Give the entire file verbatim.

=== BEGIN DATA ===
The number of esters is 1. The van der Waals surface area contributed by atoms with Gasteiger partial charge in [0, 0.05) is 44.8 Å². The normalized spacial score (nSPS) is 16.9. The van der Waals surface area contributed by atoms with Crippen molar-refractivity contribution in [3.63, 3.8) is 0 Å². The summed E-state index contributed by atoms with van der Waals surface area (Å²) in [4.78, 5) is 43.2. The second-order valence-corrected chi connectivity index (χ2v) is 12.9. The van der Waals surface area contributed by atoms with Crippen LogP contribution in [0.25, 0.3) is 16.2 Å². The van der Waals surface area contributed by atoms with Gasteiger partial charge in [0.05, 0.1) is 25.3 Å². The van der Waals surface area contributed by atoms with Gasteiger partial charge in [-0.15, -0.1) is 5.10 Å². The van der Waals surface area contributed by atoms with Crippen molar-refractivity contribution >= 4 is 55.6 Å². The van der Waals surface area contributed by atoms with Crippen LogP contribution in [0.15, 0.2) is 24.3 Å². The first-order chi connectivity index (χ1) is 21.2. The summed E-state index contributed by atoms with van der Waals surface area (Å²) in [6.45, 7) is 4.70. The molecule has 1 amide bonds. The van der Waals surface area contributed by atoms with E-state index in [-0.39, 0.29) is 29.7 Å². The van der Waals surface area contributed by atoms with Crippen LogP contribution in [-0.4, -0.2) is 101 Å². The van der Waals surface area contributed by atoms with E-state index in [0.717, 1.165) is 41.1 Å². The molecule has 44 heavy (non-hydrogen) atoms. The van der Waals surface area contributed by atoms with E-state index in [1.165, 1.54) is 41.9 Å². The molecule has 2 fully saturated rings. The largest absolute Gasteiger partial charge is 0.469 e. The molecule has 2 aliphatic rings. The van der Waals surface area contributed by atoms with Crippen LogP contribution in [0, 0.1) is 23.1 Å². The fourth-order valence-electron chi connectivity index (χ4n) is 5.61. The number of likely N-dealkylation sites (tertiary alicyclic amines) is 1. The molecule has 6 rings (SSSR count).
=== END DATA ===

The number of esters is 1. The van der Waals surface area contributed by atoms with Gasteiger partial charge in [0, 0.05) is 44.8 Å². The normalized spacial score (nSPS) is 16.9. The van der Waals surface area contributed by atoms with Crippen molar-refractivity contribution in [3.63, 3.8) is 0 Å². The summed E-state index contributed by atoms with van der Waals surface area (Å²) in [4.78, 5) is 43.2. The second-order valence-corrected chi connectivity index (χ2v) is 12.9. The van der Waals surface area contributed by atoms with Crippen LogP contribution in [0.25, 0.3) is 16.2 Å². The van der Waals surface area contributed by atoms with Gasteiger partial charge in [0.05, 0.1) is 25.3 Å². The van der Waals surface area contributed by atoms with Gasteiger partial charge in [-0.15, -0.1) is 5.10 Å². The van der Waals surface area contributed by atoms with Crippen molar-refractivity contribution >= 4 is 55.6 Å². The van der Waals surface area contributed by atoms with Crippen LogP contribution in [0.15, 0.2) is 24.3 Å². The first-order chi connectivity index (χ1) is 21.2. The summed E-state index contributed by atoms with van der Waals surface area (Å²) in [6.45, 7) is 4.70. The molecule has 1 amide bonds. The van der Waals surface area contributed by atoms with E-state index in [-0.39, 0.29) is 29.7 Å². The van der Waals surface area contributed by atoms with Crippen LogP contribution in [-0.4, -0.2) is 101 Å². The van der Waals surface area contributed by atoms with E-state index in [0.717, 1.165) is 41.1 Å². The molecule has 44 heavy (non-hydrogen) atoms. The van der Waals surface area contributed by atoms with E-state index in [1.165, 1.54) is 41.9 Å². The molecule has 2 fully saturated rings. The largest absolute Gasteiger partial charge is 0.469 e. The molecule has 2 aliphatic rings. The van der Waals surface area contributed by atoms with Crippen LogP contribution in [0, 0.1) is 23.1 Å². The fourth-order valence-electron chi connectivity index (χ4n) is 5.61. The number of likely N-dealkylation sites (tertiary alicyclic amines) is 1. The molecule has 6 rings (SSSR count).